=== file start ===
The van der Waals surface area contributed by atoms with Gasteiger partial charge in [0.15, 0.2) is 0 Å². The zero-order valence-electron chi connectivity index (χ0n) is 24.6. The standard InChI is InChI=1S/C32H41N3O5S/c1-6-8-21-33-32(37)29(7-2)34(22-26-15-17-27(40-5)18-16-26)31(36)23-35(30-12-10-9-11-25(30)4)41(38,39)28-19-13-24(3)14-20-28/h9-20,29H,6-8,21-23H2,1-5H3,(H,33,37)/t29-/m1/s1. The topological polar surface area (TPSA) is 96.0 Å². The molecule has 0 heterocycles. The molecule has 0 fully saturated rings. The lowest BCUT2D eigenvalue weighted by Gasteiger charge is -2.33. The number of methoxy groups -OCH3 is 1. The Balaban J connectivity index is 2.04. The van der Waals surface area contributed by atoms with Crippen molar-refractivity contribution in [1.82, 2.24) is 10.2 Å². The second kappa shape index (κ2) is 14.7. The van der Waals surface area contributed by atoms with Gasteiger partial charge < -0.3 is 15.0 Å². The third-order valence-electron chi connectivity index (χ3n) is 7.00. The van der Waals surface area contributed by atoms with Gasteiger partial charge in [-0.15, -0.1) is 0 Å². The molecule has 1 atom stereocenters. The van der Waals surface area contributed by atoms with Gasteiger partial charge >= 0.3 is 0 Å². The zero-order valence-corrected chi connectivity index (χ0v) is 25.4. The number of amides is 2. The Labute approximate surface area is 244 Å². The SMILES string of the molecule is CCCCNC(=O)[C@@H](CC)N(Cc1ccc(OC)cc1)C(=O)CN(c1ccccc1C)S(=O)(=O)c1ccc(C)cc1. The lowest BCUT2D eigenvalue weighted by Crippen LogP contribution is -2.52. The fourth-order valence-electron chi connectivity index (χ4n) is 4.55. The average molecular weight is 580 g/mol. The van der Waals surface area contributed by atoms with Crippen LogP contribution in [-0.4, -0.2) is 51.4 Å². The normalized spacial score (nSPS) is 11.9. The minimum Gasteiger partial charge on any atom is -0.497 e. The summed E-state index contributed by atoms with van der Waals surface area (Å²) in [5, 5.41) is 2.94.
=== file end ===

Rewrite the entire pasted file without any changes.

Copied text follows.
The van der Waals surface area contributed by atoms with Gasteiger partial charge in [0.15, 0.2) is 0 Å². The zero-order valence-electron chi connectivity index (χ0n) is 24.6. The standard InChI is InChI=1S/C32H41N3O5S/c1-6-8-21-33-32(37)29(7-2)34(22-26-15-17-27(40-5)18-16-26)31(36)23-35(30-12-10-9-11-25(30)4)41(38,39)28-19-13-24(3)14-20-28/h9-20,29H,6-8,21-23H2,1-5H3,(H,33,37)/t29-/m1/s1. The topological polar surface area (TPSA) is 96.0 Å². The molecule has 0 heterocycles. The molecule has 0 fully saturated rings. The lowest BCUT2D eigenvalue weighted by Gasteiger charge is -2.33. The number of methoxy groups -OCH3 is 1. The Balaban J connectivity index is 2.04. The van der Waals surface area contributed by atoms with Crippen molar-refractivity contribution in [1.82, 2.24) is 10.2 Å². The second kappa shape index (κ2) is 14.7. The van der Waals surface area contributed by atoms with Gasteiger partial charge < -0.3 is 15.0 Å². The third-order valence-electron chi connectivity index (χ3n) is 7.00. The van der Waals surface area contributed by atoms with Gasteiger partial charge in [-0.15, -0.1) is 0 Å². The molecule has 1 atom stereocenters. The van der Waals surface area contributed by atoms with Gasteiger partial charge >= 0.3 is 0 Å². The zero-order valence-corrected chi connectivity index (χ0v) is 25.4. The number of amides is 2. The Labute approximate surface area is 244 Å². The SMILES string of the molecule is CCCCNC(=O)[C@@H](CC)N(Cc1ccc(OC)cc1)C(=O)CN(c1ccccc1C)S(=O)(=O)c1ccc(C)cc1. The lowest BCUT2D eigenvalue weighted by Crippen LogP contribution is -2.52. The fourth-order valence-electron chi connectivity index (χ4n) is 4.55. The average molecular weight is 580 g/mol. The van der Waals surface area contributed by atoms with Crippen LogP contribution in [-0.4, -0.2) is 51.4 Å². The normalized spacial score (nSPS) is 11.9. The minimum Gasteiger partial charge on any atom is -0.497 e. The summed E-state index contributed by atoms with van der Waals surface area (Å²) in [5, 5.41) is 2.94.